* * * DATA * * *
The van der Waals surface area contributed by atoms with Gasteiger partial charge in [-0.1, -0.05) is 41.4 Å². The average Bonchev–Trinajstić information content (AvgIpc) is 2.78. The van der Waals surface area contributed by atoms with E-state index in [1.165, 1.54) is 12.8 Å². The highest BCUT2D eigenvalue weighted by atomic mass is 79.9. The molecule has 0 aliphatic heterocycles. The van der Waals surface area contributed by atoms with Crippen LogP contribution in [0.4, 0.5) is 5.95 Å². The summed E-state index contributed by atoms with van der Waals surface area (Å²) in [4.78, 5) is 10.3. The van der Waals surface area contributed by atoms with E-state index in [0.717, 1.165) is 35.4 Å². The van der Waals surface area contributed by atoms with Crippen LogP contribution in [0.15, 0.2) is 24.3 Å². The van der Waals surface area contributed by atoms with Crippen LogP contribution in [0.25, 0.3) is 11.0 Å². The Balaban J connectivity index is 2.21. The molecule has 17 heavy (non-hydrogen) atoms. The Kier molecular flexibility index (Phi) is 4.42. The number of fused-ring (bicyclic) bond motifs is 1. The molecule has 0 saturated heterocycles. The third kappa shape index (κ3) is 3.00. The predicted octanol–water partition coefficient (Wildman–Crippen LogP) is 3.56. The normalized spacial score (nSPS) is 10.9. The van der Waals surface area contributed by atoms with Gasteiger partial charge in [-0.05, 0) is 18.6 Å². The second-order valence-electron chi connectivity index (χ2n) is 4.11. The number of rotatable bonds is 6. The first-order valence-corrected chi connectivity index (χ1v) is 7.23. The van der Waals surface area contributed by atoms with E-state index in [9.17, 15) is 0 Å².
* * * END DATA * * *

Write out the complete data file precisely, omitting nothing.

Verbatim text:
The van der Waals surface area contributed by atoms with Gasteiger partial charge in [-0.1, -0.05) is 41.4 Å². The average Bonchev–Trinajstić information content (AvgIpc) is 2.78. The van der Waals surface area contributed by atoms with E-state index in [1.165, 1.54) is 12.8 Å². The highest BCUT2D eigenvalue weighted by atomic mass is 79.9. The molecule has 0 aliphatic heterocycles. The van der Waals surface area contributed by atoms with Crippen LogP contribution in [0.4, 0.5) is 5.95 Å². The summed E-state index contributed by atoms with van der Waals surface area (Å²) in [4.78, 5) is 10.3. The van der Waals surface area contributed by atoms with E-state index in [0.717, 1.165) is 35.4 Å². The van der Waals surface area contributed by atoms with Crippen LogP contribution in [0.15, 0.2) is 24.3 Å². The van der Waals surface area contributed by atoms with Crippen LogP contribution in [0.25, 0.3) is 11.0 Å². The Balaban J connectivity index is 2.21. The molecule has 17 heavy (non-hydrogen) atoms. The Kier molecular flexibility index (Phi) is 4.42. The number of fused-ring (bicyclic) bond motifs is 1. The molecule has 0 saturated heterocycles. The third kappa shape index (κ3) is 3.00. The predicted octanol–water partition coefficient (Wildman–Crippen LogP) is 3.56. The normalized spacial score (nSPS) is 10.9. The van der Waals surface area contributed by atoms with Gasteiger partial charge in [-0.05, 0) is 18.6 Å². The second-order valence-electron chi connectivity index (χ2n) is 4.11. The number of rotatable bonds is 6. The first-order valence-corrected chi connectivity index (χ1v) is 7.23. The van der Waals surface area contributed by atoms with E-state index in [9.17, 15) is 0 Å².